Research Article

Effects of hypoxia on proliferation and osteogenic differentiation of periodontal ligament stem cells: an in vitro and in vivo study

Published: December 04, 2014
Genet. Mol. Res. 13 (4) : 10204-10214 DOI: 10.4238/2014.December.4.15

Abstract

Changes in oxygen concentration may influence various innate characteristics of stem cells. The effects of varying oxygen concentration on human periodontal ligament stem cells (HPDLSCs) has not been explored, particularly under hypoxia-related conditions. First, HPDLSCs were cultured from the periodontium of human teeth using the outgrowth method. STRO-1 and CD146 expression of HPDLSCs was investigated by flow cytometry. To detect the multilineage differentiation capacities of HPDLSCs, osteogenic-like and adipogenic-like states were induced in cells. Next, HPDLSCs (passage 3) were exposed to normal oxygen (21% O2) or hypoxia (2% O2) conditions for 7 days and cell proliferation was evaluated. After culture in osteogenic medium for 7 days, osteoblastic differentiation was evaluated by semi-quantitative reverse transcription-polymerase chain reaction analysis to detect 3 osteoblastic markers: core-binding factor a 1/runt-related transcription factor 2, osteocalcin, and osteopontin. In addition, each cell group was incubated with a hydroxyapatite/tricalcium phosphate carrier and transplanted subcutaneously into the back of immunocompromised mice to investigate transplantation differences in vivo. HPDLSCs were isolated, cultured, and successfully identified. After exposure of HPDLSCs to hypoxia for 7 days, the proliferation rate was increased and showed higher osteogenic differentiation potential compared to control cells. After 12 weeks of transplantation, hypoxia-treated HPDLSCs differentiated into osteoblast-like cells that formed bone-like structures. These results suggest that oxygen concentrations affect various aspects of HPDLSC physiology and that hypoxia enhances osteogenic differentiation both in vivo and in vitro. Oxygen concentration may be a critical parameter for HPDLSCs during expansion and differentiation.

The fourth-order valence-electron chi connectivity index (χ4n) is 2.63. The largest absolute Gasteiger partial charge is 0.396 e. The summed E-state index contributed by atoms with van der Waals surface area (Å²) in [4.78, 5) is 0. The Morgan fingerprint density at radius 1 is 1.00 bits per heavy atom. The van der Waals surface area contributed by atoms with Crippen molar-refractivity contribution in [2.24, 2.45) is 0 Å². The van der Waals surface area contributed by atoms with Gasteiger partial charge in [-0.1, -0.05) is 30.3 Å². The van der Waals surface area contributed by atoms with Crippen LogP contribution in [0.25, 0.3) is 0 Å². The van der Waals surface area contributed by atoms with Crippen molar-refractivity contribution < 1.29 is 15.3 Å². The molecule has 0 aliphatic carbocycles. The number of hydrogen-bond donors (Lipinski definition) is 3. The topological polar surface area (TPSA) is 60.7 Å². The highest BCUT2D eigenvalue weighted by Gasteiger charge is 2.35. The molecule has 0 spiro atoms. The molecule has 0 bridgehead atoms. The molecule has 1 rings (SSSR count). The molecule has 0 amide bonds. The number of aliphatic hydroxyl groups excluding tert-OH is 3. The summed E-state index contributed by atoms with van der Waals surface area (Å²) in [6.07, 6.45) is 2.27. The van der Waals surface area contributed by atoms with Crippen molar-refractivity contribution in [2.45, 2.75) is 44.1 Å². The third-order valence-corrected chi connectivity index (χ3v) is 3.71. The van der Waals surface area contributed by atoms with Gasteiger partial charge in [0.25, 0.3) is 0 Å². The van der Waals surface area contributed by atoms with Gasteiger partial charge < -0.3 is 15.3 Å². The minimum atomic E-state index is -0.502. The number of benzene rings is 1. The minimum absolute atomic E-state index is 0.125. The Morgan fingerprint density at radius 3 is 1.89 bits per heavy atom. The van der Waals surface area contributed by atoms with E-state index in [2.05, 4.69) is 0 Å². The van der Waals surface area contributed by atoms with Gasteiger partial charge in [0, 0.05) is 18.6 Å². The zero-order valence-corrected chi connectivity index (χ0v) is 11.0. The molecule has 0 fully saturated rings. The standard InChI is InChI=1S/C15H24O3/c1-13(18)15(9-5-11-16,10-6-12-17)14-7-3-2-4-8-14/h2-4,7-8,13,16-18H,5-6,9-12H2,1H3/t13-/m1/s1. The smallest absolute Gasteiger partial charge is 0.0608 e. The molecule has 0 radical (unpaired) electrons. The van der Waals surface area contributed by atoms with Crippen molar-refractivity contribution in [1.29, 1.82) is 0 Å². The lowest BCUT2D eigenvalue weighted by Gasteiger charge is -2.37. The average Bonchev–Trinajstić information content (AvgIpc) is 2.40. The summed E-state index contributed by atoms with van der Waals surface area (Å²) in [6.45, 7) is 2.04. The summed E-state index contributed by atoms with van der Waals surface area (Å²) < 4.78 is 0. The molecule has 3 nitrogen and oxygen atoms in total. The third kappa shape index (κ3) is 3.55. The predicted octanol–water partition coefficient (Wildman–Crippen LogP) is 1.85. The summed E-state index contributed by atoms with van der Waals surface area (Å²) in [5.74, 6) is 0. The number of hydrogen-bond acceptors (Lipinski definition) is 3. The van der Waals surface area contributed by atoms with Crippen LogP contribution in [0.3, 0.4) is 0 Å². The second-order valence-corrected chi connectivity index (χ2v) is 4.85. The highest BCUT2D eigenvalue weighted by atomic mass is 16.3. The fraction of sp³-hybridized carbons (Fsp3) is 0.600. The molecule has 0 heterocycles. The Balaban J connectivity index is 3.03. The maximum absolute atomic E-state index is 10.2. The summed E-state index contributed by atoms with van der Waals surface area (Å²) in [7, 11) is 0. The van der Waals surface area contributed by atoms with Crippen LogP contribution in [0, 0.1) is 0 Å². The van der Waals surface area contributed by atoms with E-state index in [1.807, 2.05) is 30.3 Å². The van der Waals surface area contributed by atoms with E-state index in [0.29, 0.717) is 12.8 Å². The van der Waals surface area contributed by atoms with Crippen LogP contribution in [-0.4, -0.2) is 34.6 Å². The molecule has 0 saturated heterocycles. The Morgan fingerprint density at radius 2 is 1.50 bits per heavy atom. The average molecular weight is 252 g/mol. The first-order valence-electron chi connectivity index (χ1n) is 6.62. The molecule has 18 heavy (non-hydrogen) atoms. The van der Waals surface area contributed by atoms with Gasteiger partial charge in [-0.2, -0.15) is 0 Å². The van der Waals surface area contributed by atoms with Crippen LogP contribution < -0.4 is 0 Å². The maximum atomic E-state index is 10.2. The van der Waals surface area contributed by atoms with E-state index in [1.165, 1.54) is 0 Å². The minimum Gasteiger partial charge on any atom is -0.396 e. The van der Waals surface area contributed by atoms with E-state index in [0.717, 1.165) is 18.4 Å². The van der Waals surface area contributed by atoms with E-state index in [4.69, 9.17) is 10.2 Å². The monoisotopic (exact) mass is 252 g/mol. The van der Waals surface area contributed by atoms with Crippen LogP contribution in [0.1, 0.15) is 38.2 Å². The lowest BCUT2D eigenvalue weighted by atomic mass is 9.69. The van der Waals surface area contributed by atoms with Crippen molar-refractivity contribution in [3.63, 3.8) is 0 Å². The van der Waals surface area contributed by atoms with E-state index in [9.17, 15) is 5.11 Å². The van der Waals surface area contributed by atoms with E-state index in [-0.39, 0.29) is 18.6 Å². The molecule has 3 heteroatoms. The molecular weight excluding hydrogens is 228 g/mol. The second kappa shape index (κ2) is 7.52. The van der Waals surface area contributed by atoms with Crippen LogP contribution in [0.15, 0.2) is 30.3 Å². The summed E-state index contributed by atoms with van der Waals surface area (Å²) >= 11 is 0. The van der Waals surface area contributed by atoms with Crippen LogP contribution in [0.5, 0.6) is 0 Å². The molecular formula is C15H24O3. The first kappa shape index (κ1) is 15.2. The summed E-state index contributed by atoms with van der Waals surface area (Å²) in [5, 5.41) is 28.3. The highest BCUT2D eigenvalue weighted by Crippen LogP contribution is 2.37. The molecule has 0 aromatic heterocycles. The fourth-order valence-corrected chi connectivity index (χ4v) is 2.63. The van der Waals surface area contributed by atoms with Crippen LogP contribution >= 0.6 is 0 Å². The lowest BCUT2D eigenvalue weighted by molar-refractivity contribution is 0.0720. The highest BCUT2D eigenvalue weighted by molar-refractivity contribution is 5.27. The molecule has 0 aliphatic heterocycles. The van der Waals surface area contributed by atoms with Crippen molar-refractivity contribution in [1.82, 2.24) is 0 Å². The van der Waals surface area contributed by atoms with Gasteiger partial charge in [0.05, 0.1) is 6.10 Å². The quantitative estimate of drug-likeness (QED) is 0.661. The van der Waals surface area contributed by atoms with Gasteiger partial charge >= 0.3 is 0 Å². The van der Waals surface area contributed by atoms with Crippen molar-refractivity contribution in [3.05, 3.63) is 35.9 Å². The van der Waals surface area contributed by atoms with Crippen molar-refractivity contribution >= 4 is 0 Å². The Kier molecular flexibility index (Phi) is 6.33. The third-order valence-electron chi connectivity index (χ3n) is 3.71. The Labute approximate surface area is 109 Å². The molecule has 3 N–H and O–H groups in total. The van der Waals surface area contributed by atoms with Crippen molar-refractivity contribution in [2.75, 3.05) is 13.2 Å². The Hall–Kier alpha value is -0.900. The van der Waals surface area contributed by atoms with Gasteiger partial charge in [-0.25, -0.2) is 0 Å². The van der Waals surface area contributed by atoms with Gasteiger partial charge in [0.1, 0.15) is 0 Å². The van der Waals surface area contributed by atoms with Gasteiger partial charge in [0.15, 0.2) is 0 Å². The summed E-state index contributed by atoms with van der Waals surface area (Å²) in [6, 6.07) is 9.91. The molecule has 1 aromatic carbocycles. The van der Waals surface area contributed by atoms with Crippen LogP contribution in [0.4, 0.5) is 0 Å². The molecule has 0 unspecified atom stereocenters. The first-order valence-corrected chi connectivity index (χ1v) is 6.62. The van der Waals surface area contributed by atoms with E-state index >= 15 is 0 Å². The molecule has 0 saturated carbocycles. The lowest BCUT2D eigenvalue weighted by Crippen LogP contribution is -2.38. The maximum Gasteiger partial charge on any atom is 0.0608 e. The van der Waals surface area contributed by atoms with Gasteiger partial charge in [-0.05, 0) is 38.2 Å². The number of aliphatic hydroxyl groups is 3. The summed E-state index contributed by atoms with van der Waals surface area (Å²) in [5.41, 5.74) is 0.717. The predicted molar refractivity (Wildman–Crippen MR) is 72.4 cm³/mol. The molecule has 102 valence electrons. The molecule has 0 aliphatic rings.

Changes in oxygen concentration may influence various innate characteristics of stem cells. The effects of varying oxygen concentration on human periodontal ligament stem cells (HPDLSCs) has not been explored, particularly under hypoxia-related conditions. First, HPDLSCs were cultured from the periodontium of human teeth using the outgrowth method. STRO-1 and CD146 expression of HPDLSCs was investigated by flow cytometry. To detect the multilineage differentiation capacities of HPDLSCs, osteogenic-like and adipogenic-like states were induced in cells. Next, HPDLSCs (passage 3) were exposed to normal oxygen (21% O2) or hypoxia (2% O2) conditions for 7 days and cell proliferation was evaluated. After culture in osteogenic medium for 7 days, osteoblastic differentiation was evaluated by semi-quantitative reverse transcription-polymerase chain reaction analysis to detect 3 osteoblastic markers: core-binding factor a 1/runt-related transcription factor 2, osteocalcin, and osteopontin. In addition, each cell group was incubated with a hydroxyapatite/tricalcium phosphate carrier and transplanted subcutaneously into the back of immunocompromised mice to investigate transplantation differences in vivo. HPDLSCs were isolated, cultured, and successfully identified. After exposure of HPDLSCs to hypoxia for 7 days, the proliferation rate was increased and showed higher osteogenic differentiation potential compared to control cells. After 12 weeks of transplantation, hypoxia-treated HPDLSCs differentiated into osteoblast-like cells that formed bone-like structures. These results suggest that oxygen concentrations affect various aspects of HPDLSC physiology and that hypoxia enhances osteogenic differentiation both in vivo and in vitro. Oxygen concentration may be a critical parameter for HPDLSCs during expansion and differentiation.